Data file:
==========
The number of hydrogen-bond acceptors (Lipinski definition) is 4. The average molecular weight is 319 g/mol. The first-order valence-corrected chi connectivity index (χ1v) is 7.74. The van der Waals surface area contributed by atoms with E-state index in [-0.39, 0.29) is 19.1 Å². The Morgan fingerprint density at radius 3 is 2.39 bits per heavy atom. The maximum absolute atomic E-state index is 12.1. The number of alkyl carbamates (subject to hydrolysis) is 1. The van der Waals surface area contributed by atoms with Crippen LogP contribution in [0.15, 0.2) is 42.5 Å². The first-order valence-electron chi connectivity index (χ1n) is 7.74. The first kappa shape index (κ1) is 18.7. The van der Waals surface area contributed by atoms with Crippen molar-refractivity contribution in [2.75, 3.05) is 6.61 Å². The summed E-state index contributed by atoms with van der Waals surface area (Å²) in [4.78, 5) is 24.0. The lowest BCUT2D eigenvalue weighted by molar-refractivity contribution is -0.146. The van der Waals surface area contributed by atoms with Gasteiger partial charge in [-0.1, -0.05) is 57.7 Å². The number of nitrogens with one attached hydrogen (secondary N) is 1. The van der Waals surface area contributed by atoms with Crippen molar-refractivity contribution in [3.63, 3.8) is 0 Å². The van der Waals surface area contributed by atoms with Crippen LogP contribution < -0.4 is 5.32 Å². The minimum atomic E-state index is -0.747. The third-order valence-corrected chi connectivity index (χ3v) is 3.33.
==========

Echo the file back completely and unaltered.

The number of hydrogen-bond acceptors (Lipinski definition) is 4. The average molecular weight is 319 g/mol. The first-order valence-corrected chi connectivity index (χ1v) is 7.74. The van der Waals surface area contributed by atoms with E-state index in [-0.39, 0.29) is 19.1 Å². The Morgan fingerprint density at radius 3 is 2.39 bits per heavy atom. The maximum absolute atomic E-state index is 12.1. The number of alkyl carbamates (subject to hydrolysis) is 1. The van der Waals surface area contributed by atoms with Crippen LogP contribution in [0.15, 0.2) is 42.5 Å². The first-order valence-electron chi connectivity index (χ1n) is 7.74. The first kappa shape index (κ1) is 18.7. The van der Waals surface area contributed by atoms with Crippen molar-refractivity contribution in [2.75, 3.05) is 6.61 Å². The summed E-state index contributed by atoms with van der Waals surface area (Å²) in [4.78, 5) is 24.0. The lowest BCUT2D eigenvalue weighted by molar-refractivity contribution is -0.146. The van der Waals surface area contributed by atoms with Gasteiger partial charge in [-0.1, -0.05) is 57.7 Å². The number of nitrogens with one attached hydrogen (secondary N) is 1. The van der Waals surface area contributed by atoms with Crippen molar-refractivity contribution in [3.63, 3.8) is 0 Å². The van der Waals surface area contributed by atoms with Crippen LogP contribution < -0.4 is 5.32 Å². The minimum atomic E-state index is -0.747. The third-order valence-corrected chi connectivity index (χ3v) is 3.33.